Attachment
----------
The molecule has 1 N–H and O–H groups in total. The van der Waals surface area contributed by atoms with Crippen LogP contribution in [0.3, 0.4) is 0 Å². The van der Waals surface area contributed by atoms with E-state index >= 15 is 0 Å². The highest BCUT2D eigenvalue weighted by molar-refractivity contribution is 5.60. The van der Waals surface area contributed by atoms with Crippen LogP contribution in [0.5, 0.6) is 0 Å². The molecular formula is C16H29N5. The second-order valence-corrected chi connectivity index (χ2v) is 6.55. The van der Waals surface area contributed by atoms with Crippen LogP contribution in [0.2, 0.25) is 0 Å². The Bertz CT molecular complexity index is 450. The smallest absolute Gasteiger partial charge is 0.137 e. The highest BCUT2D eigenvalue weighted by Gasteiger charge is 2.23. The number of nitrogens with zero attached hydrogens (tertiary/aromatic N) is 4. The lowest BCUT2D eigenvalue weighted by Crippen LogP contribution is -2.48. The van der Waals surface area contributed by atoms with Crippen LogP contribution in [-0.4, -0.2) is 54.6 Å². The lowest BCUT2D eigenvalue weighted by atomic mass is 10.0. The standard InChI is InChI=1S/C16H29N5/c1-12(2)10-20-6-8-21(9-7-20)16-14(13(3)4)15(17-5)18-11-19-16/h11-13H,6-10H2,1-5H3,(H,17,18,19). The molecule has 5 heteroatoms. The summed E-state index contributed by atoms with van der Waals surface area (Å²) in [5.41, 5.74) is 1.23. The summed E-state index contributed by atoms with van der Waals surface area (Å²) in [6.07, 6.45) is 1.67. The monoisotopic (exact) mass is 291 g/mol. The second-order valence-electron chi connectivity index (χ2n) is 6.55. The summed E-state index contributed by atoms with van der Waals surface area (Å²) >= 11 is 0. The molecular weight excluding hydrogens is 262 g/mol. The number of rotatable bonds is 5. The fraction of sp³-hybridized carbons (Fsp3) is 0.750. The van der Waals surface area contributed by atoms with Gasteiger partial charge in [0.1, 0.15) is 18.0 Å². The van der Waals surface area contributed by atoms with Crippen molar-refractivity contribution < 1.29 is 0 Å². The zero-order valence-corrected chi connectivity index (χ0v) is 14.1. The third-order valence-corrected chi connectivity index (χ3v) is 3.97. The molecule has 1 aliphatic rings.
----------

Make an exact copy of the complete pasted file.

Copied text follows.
The molecule has 1 N–H and O–H groups in total. The van der Waals surface area contributed by atoms with Crippen LogP contribution in [0.3, 0.4) is 0 Å². The van der Waals surface area contributed by atoms with E-state index >= 15 is 0 Å². The highest BCUT2D eigenvalue weighted by molar-refractivity contribution is 5.60. The van der Waals surface area contributed by atoms with Crippen LogP contribution in [0.5, 0.6) is 0 Å². The molecular formula is C16H29N5. The second-order valence-corrected chi connectivity index (χ2v) is 6.55. The van der Waals surface area contributed by atoms with Crippen LogP contribution in [0.2, 0.25) is 0 Å². The Bertz CT molecular complexity index is 450. The smallest absolute Gasteiger partial charge is 0.137 e. The highest BCUT2D eigenvalue weighted by Gasteiger charge is 2.23. The number of nitrogens with zero attached hydrogens (tertiary/aromatic N) is 4. The lowest BCUT2D eigenvalue weighted by Crippen LogP contribution is -2.48. The van der Waals surface area contributed by atoms with Crippen LogP contribution in [-0.4, -0.2) is 54.6 Å². The lowest BCUT2D eigenvalue weighted by atomic mass is 10.0. The standard InChI is InChI=1S/C16H29N5/c1-12(2)10-20-6-8-21(9-7-20)16-14(13(3)4)15(17-5)18-11-19-16/h11-13H,6-10H2,1-5H3,(H,17,18,19). The molecule has 5 heteroatoms. The summed E-state index contributed by atoms with van der Waals surface area (Å²) in [5.41, 5.74) is 1.23. The summed E-state index contributed by atoms with van der Waals surface area (Å²) in [6.07, 6.45) is 1.67. The monoisotopic (exact) mass is 291 g/mol. The second-order valence-electron chi connectivity index (χ2n) is 6.55. The summed E-state index contributed by atoms with van der Waals surface area (Å²) >= 11 is 0. The molecular weight excluding hydrogens is 262 g/mol. The number of rotatable bonds is 5. The fraction of sp³-hybridized carbons (Fsp3) is 0.750. The van der Waals surface area contributed by atoms with Gasteiger partial charge in [0.1, 0.15) is 18.0 Å². The van der Waals surface area contributed by atoms with Crippen molar-refractivity contribution < 1.29 is 0 Å². The zero-order valence-corrected chi connectivity index (χ0v) is 14.1. The third-order valence-corrected chi connectivity index (χ3v) is 3.97. The molecule has 1 aliphatic rings.